Directories safe to exclude from system backups

What directories are safe to exclude from system backups?

Specifically, is it ok to omit /var/cache/dnf/, which is ~500MB and often changing, and/or ~/.mozilla/firefox/[profile].default/storage/default/ ?

My daily backups end up including a lot of added or modified files in those directories, which might be unnecessary.

I already exclude the following list of directories, as well as any that contains a CACHEDIR.TAG file:

        - /dev/*
        - /proc/*
        - /run/*
        - /sys/*
        - /tmp/*
        - /var/lock/*
        - /var/run/*
        - /var/tmp/*
        - /root/.cache/*
        - /home/*/.cache/*
1 Like

In my opinion, a typical desktop/laptop rarely requires system-level backups.
User-level backup is enough for most cases adding the list of manually installed packages and /etc.
Everything else is easier to restore with package manager unless access to the internet is really problematic.
The most common locations to exclude from user-level backups are:

~/.cache
~/.local/share/Trash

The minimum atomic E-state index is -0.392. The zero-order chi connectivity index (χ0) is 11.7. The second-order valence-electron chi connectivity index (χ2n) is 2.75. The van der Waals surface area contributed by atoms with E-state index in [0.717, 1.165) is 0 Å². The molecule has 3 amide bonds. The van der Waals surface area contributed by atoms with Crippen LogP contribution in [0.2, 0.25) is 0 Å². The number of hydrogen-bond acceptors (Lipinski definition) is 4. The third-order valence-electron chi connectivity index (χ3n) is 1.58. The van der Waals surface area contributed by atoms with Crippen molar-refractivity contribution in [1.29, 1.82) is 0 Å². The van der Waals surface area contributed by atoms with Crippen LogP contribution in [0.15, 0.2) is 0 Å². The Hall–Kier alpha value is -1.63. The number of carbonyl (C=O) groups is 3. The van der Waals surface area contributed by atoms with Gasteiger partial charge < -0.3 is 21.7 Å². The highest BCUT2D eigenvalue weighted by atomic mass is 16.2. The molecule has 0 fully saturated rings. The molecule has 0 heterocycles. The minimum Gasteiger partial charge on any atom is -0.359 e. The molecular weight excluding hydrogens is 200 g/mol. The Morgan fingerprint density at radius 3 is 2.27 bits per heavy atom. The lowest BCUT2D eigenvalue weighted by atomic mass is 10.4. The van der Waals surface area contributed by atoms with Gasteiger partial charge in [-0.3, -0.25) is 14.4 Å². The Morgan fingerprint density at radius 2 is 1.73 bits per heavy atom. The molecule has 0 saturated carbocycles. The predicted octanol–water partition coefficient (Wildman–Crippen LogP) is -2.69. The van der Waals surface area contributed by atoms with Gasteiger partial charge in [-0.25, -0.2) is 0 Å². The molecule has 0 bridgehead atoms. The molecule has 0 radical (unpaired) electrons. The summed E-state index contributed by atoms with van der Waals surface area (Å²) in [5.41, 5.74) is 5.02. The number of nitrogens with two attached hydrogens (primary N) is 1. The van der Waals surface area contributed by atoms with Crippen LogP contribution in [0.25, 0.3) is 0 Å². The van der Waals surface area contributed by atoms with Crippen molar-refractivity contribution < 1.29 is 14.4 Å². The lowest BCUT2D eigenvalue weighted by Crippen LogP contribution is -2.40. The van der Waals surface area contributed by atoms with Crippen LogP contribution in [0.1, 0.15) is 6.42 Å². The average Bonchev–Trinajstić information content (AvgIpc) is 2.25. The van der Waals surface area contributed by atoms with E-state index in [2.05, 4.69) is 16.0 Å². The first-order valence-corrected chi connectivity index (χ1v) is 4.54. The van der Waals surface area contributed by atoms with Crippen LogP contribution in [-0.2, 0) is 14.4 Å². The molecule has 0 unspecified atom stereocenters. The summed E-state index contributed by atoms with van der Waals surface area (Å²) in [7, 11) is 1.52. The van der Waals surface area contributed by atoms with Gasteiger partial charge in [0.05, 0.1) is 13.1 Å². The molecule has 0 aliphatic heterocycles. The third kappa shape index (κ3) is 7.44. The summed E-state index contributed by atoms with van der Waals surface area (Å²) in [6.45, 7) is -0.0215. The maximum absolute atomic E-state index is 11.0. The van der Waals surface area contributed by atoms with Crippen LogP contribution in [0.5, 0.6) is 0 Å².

Other locations mostly depend on personal preferences.
You can run rsync --progress to determine what else to exclude.

1 Like

That is quite a common opinion. However, at this time, I don’t wish to have the hassle of deciding which files and directories are necessary since not all programs follow conventions on where to store config files, etc. I especially don’t want unpleasant surprises in the event I need to use the backup.

In any case, this is a divergence from the original question.

1 Like

I think you can safely exclude /var/cache/dnf/ if you don’t have troubles with internet connection as dnf cache can be easily rebuilt any time you need to.

As for storage folder in firefox profile – well it looks like it’s used for websites’ offline data storage as well as for storing data of some of firefox extensions.

It isn’t named as important data to restore in mozilla’s support article.

Here’s people wondering / discussing what’s it for:

https://groups.google.com/forum/#!topic/mozilla.support.firefox/2ZDLm8qADyQ

1 Like

Thanks. It seems like there’s no clear answer for the firefox storage folder. Sounds like it should mostly be ok to exclude… except maybe not for some “rogue” extensions?

/var/cache/dnf seems clearer, but still nothing definitive? The broader /var/cache seems more murky; I think I read that some files or directory structures might be expected by some programs?

It would be great to have a definitive list of directories that are safe to exclude. Maybe that’s not possible since it depends on other programs following conventions.